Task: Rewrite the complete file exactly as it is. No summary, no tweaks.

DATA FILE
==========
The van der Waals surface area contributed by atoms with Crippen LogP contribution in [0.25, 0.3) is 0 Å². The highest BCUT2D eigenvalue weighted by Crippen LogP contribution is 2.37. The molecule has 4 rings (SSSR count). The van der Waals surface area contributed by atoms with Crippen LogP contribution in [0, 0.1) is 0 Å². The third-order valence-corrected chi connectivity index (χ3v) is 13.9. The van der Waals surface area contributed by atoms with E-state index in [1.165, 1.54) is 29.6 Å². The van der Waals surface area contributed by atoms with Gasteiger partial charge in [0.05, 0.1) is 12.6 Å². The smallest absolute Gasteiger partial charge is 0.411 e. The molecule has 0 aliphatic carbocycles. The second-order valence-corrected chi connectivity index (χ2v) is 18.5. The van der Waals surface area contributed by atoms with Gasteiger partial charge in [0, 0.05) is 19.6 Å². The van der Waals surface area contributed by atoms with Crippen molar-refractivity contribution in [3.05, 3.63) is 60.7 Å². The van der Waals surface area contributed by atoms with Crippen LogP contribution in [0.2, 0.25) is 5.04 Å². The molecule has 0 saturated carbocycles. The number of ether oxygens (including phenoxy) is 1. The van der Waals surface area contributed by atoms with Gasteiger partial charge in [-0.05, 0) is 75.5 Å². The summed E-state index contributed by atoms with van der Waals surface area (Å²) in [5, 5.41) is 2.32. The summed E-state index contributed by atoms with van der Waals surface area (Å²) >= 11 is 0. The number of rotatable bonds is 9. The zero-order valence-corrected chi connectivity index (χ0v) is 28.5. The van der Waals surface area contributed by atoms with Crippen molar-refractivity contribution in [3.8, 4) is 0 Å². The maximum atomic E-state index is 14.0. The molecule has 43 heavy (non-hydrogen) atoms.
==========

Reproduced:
The van der Waals surface area contributed by atoms with Crippen LogP contribution in [0.25, 0.3) is 0 Å². The highest BCUT2D eigenvalue weighted by Crippen LogP contribution is 2.37. The molecule has 4 rings (SSSR count). The van der Waals surface area contributed by atoms with Crippen LogP contribution in [0, 0.1) is 0 Å². The third-order valence-corrected chi connectivity index (χ3v) is 13.9. The van der Waals surface area contributed by atoms with E-state index in [1.165, 1.54) is 29.6 Å². The van der Waals surface area contributed by atoms with Gasteiger partial charge in [0.05, 0.1) is 12.6 Å². The smallest absolute Gasteiger partial charge is 0.411 e. The molecule has 0 aliphatic carbocycles. The second-order valence-corrected chi connectivity index (χ2v) is 18.5. The van der Waals surface area contributed by atoms with Gasteiger partial charge in [0, 0.05) is 19.6 Å². The van der Waals surface area contributed by atoms with Crippen molar-refractivity contribution in [3.05, 3.63) is 60.7 Å². The van der Waals surface area contributed by atoms with Crippen LogP contribution in [0.2, 0.25) is 5.04 Å². The molecule has 0 saturated carbocycles. The number of ether oxygens (including phenoxy) is 1. The van der Waals surface area contributed by atoms with Gasteiger partial charge in [-0.05, 0) is 75.5 Å². The summed E-state index contributed by atoms with van der Waals surface area (Å²) in [5, 5.41) is 2.32. The summed E-state index contributed by atoms with van der Waals surface area (Å²) >= 11 is 0. The number of rotatable bonds is 9. The zero-order valence-corrected chi connectivity index (χ0v) is 28.5. The van der Waals surface area contributed by atoms with Crippen molar-refractivity contribution in [3.8, 4) is 0 Å². The maximum atomic E-state index is 14.0. The molecule has 43 heavy (non-hydrogen) atoms.